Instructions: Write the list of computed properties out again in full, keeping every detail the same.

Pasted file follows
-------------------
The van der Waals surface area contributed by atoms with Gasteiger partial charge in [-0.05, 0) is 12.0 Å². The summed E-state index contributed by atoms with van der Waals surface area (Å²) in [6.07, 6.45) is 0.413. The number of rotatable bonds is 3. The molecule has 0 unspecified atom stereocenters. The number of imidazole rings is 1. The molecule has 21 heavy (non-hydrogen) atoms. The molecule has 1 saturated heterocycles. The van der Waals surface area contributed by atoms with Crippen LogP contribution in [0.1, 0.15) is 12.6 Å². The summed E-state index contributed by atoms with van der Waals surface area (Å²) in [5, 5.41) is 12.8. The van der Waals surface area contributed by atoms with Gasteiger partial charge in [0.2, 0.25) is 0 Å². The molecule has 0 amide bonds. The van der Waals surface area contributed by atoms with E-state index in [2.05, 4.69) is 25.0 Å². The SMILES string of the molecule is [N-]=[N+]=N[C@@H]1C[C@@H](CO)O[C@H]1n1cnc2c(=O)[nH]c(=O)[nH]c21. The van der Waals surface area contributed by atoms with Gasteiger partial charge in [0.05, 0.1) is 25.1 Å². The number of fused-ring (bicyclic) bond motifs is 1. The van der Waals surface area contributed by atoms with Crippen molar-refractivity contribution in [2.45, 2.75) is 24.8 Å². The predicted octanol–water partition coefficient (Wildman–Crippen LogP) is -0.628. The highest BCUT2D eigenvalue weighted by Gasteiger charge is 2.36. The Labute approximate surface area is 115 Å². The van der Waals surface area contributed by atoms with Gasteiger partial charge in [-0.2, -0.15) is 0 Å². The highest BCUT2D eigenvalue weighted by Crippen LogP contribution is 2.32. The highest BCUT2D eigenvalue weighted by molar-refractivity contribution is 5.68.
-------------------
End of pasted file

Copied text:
The van der Waals surface area contributed by atoms with Gasteiger partial charge in [-0.05, 0) is 12.0 Å². The summed E-state index contributed by atoms with van der Waals surface area (Å²) in [6.07, 6.45) is 0.413. The number of rotatable bonds is 3. The molecule has 0 unspecified atom stereocenters. The number of imidazole rings is 1. The molecule has 21 heavy (non-hydrogen) atoms. The molecule has 1 saturated heterocycles. The van der Waals surface area contributed by atoms with Crippen LogP contribution in [0.1, 0.15) is 12.6 Å². The summed E-state index contributed by atoms with van der Waals surface area (Å²) in [5, 5.41) is 12.8. The van der Waals surface area contributed by atoms with Gasteiger partial charge in [0.2, 0.25) is 0 Å². The molecule has 0 amide bonds. The van der Waals surface area contributed by atoms with E-state index in [2.05, 4.69) is 25.0 Å². The SMILES string of the molecule is [N-]=[N+]=N[C@@H]1C[C@@H](CO)O[C@H]1n1cnc2c(=O)[nH]c(=O)[nH]c21. The van der Waals surface area contributed by atoms with Gasteiger partial charge in [0.05, 0.1) is 25.1 Å². The number of fused-ring (bicyclic) bond motifs is 1. The van der Waals surface area contributed by atoms with Crippen molar-refractivity contribution in [2.45, 2.75) is 24.8 Å². The predicted octanol–water partition coefficient (Wildman–Crippen LogP) is -0.628. The highest BCUT2D eigenvalue weighted by Gasteiger charge is 2.36. The Labute approximate surface area is 115 Å². The van der Waals surface area contributed by atoms with Gasteiger partial charge in [-0.2, -0.15) is 0 Å². The highest BCUT2D eigenvalue weighted by Crippen LogP contribution is 2.32. The highest BCUT2D eigenvalue weighted by molar-refractivity contribution is 5.68.